One of India’s few remaining news channels known for independent reporting is about to be taken over by a billionaire ally of the prime minister, Narendra Modi.
In recent years, NDTV (New Delhi Television) has earned a reputation as one of the last bastions of independent journalism among India’s mainstream media, which have increasingly been put under pressure to toe the government line under Modi, who came to power in 2014.
In August, Gautam Adani, the Indian industrialist who is Asia’s richest man, began a covert takeover bid for NDTV by acquiring a third-party company that had a stake in the channel.
The move was met with fierce resistance from NDTV’s husband and wife founders and directors, Prannoy and Radhika Roy, who said the deal was done “without discussion, consent or notice” and who sought to block the transfer of shares.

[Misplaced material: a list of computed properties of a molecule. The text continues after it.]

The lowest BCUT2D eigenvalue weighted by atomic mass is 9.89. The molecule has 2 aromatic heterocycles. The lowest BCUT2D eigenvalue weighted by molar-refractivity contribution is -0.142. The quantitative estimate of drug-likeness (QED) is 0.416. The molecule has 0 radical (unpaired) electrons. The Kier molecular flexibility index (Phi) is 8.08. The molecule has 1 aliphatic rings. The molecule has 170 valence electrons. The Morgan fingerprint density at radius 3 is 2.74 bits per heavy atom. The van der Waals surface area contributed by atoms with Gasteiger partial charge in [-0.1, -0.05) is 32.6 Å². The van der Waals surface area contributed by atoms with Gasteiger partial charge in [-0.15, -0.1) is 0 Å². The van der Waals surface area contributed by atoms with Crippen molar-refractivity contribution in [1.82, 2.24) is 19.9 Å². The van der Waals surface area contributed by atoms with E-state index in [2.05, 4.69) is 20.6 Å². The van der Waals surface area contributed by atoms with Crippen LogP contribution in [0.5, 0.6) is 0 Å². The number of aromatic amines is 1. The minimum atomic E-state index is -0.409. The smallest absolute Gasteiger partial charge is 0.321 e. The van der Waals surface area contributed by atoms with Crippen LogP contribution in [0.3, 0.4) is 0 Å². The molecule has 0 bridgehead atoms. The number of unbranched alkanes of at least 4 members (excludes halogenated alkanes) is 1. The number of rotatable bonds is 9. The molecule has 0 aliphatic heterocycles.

However, this week it was confirmed that the Adani group had acquired a 29.18% stake in the news group and has an open offer on an additional 26% of the company. This week, the Roys stepped down from the board of NDTV’s promoter company, which had sold their shares to Adani.
Journalists and analysts expressed concern that an Adani takeover would compromise NDTV’s editorial independence, which has stood in stark contrast to other mainstream news channels, which have largely become a mouthpiece for Modi’s rightwing government. As a result, NDTV had come under direct pressure from the government, while its founders were investigated for money laundering and banned from leaving India.
The relationship between the prime minister and Adani is well documented, dating back over two decades to when Modi was chief minister of the state of Gujarat and Adani an up-and-coming Gujarati businessman. Modi’s rise through the political ranks was mirrored by the expansion of Adani’s vast empire, now the third largest in India, which includes everything from coalmining to transport and renewable energy.
This story was originally published in theguardian.com. Read the full story here